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Oil prices fall after Trump's twitter plea to OPEC

By Renzo Pipoli
Crude oil prices were first higher early Monday but then fell after U.S. President Donald Trump tweeted they were "getting too high." Photo by Monika Graff/UPI
Crude oil prices were first higher early Monday but then fell after U.S. President Donald Trump tweeted they were "getting too high." Photo by Monika Graff/UPI | License Photo

Feb. 25 (UPI) -- Oil prices started Monday higher on optimism about trade talks, and were on their way to extending gains after a recent rally, until U.S. President Donald Trump's tweet to OPEC sent the market clearly south.

West Texas Intermediate prices fell 2.5 percent to $55.85 per barrel while Brent future prices fell 2.2 percent to $65.77 per barrel as of 8:30 a.m. EST.

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At 06:46 a.m. EST, WTI had traded at $57.43 per barrel, up from $57.26 per barrel on Friday. Trump tweeted early Monday that oil prices were "getting too high" and warned OPEC.

The losses have dented some of the gains made during the most recent rally, in which WTI futures rose 9.3 percent from a $52.41-per-barrel close on Feb. 11 and to closing over $57 per barrel on Friday.

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"Crude oil has reversed earlier gains following what looks to be a well-timed tweet from President Trump," Ole Hansen, head of commodity strategy at Saxo Bank, told UPI.

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"The recent rally in WTI and Brent crude oil towards $60 per barrel and $70 per barrel, respectively, has once again caught the attention of President Trump," Hansen said.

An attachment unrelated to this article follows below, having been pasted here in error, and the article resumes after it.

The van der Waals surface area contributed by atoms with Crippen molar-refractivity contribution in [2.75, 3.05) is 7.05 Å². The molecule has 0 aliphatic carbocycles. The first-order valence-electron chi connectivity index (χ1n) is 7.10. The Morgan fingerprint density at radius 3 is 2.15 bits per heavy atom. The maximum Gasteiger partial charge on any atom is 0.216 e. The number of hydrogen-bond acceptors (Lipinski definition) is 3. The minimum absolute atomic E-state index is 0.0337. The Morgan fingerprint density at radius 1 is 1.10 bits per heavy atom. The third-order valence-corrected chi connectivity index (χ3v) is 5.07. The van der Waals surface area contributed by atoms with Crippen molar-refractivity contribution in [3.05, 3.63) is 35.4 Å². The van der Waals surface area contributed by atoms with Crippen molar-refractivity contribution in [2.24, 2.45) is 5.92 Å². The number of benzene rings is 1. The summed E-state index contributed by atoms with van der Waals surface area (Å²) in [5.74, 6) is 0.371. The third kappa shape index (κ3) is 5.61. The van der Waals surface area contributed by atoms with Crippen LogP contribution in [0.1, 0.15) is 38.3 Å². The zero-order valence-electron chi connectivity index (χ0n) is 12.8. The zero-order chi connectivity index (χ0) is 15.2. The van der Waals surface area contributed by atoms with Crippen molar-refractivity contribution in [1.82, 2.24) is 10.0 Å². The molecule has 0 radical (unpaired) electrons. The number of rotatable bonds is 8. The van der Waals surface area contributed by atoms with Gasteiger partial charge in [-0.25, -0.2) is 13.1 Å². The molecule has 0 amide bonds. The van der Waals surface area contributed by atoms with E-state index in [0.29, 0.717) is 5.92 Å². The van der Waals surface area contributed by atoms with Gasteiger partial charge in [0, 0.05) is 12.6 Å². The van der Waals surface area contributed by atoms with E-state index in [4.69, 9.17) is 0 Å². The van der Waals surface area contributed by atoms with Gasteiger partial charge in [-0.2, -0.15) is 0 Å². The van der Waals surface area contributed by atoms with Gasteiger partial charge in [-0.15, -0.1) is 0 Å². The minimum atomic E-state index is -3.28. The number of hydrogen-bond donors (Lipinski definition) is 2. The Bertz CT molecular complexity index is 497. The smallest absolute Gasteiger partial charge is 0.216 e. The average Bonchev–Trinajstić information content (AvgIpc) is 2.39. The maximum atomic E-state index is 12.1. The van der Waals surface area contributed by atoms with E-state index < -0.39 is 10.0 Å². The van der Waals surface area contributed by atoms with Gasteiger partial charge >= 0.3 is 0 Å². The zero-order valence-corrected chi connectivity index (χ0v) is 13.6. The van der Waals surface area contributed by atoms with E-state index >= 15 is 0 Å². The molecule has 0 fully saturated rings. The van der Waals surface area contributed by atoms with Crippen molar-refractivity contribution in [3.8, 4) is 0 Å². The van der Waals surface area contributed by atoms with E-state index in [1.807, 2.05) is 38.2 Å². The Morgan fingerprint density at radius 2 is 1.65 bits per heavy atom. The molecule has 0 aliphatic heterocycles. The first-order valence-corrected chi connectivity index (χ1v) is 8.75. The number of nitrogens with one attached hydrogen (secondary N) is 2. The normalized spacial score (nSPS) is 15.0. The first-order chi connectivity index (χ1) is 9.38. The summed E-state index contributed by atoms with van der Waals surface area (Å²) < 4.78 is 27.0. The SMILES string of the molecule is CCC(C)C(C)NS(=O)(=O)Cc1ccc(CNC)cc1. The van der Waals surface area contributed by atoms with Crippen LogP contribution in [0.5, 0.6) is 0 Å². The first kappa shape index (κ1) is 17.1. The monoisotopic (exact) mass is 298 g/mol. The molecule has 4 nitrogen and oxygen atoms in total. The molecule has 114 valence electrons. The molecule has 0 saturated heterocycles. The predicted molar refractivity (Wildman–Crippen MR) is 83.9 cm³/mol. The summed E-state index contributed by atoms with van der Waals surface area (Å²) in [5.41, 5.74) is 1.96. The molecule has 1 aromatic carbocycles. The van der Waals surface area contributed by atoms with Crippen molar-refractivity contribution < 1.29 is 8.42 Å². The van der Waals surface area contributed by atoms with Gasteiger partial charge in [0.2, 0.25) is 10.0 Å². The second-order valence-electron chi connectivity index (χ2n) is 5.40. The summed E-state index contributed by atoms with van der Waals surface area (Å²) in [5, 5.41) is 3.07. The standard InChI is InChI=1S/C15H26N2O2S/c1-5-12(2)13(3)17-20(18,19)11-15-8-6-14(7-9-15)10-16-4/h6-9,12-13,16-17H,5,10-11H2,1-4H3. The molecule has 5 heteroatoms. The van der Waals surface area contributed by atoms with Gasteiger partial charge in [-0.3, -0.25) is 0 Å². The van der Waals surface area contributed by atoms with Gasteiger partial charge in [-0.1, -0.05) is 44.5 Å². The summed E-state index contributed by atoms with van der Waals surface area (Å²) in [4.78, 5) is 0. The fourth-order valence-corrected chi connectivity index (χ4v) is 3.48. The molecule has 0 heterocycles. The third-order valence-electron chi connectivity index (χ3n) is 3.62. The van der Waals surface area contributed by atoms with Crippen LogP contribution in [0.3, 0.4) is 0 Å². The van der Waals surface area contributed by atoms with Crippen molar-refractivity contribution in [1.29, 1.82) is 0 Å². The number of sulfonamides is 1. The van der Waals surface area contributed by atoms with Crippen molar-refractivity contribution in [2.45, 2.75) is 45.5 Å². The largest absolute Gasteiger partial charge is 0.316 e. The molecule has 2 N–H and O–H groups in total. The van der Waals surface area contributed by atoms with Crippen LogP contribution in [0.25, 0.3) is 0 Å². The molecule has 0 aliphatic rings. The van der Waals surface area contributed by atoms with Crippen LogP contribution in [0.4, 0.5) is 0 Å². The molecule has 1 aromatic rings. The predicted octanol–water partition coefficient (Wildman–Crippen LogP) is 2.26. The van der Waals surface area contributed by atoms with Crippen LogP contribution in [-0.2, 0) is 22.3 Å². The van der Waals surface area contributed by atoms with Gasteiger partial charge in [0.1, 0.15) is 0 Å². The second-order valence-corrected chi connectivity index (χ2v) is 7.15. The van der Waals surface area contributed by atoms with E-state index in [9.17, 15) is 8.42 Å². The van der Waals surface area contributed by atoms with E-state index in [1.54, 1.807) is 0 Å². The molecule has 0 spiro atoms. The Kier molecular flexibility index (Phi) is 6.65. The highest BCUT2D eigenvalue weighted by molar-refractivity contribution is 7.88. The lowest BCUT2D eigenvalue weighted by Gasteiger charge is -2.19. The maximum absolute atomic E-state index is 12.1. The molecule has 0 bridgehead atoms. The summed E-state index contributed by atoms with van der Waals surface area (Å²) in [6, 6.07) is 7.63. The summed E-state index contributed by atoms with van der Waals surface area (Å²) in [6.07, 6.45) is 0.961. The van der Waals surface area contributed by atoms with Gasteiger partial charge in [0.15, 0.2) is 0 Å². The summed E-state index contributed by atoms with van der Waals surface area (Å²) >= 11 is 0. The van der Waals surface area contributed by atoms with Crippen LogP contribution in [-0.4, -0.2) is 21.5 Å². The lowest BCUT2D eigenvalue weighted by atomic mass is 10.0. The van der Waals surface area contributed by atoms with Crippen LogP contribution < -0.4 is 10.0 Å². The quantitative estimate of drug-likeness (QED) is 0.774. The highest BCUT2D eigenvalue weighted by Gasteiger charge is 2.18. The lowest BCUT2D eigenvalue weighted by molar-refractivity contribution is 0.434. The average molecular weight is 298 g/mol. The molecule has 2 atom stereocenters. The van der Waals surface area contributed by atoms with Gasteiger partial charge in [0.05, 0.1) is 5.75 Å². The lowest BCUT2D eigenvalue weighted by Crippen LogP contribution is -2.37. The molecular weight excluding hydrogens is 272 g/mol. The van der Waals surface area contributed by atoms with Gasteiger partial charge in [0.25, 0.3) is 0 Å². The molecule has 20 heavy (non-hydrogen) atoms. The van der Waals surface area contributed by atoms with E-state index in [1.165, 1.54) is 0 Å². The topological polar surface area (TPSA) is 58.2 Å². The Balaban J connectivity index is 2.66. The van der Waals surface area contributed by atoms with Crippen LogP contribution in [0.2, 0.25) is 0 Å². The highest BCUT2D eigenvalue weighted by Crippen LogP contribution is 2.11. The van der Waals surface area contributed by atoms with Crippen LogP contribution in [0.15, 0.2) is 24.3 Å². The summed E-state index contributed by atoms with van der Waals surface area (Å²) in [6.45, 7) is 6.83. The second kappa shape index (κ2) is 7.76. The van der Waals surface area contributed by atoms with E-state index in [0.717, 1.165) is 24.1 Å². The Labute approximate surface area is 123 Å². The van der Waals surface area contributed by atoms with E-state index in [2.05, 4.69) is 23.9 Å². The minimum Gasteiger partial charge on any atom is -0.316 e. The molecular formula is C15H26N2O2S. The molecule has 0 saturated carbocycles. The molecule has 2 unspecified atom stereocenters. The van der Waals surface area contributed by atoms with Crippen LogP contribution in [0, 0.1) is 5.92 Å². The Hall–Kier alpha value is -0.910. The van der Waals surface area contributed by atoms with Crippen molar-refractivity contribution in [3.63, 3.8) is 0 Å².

Trump has previously influenced the markets with sudden statements and actions, like the announcement of sanctions against Iranian crude oil in May 2018, and then the sudden issue of waivers for nations to continue to buy Iranian crude as the sanctions were to go into effect on November 5.

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According to a CNBC report on Nov. 7, President Trump took credit for a sharp crude oil price reduction in the previous five weeks.

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"If you look at oil prices they've come down very substantially over the last couple of months," Trump said in November as quoted CNBC. "That's because of me."

Some countries such as Iran have accused the United States of creating market imbalances.

Trump's May announcement of sanctions against Iranian crude oil led to concerns of shortages, until prices reached an early October peak. Saudi Arabia, the biggest producer in OPEC announced in October it was increasing production to balance the market after the sanctions.

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However, on November 5, Trump suddenly announced six-month waivers of Iranian crude oil. As a result, prices plunged reaching level in the case of WTI of around $45 per barrel by late December. On top of that, oil production in the U.S. rose more than expected.

The shift in supply fundamentals forced OPEC to act and in December they met and agreed to jointly reduce production by 800,000 barrels per day starting January 1. Some non-OPEC nations that met with OPEC, mainly Russia, agreed to match that with a 400,000 barrel per day cut of their own.

Prices have gained since the start of the year, partly on concern about the political situation in Venezuela and after Trump's new oil sanctions against Venezuela.

Jeff Yastine, a senior equities analyst at Banyan Hill Publishing, said that he expects gains "once a trade deal is signed between the U.S. and China."

"While the U.S. economy will likely continue to muddle along, with Federal Reserve playing a passive hands-off roll for now, all eyes turn to Chinese economic stimulus efforts," Yastine said.

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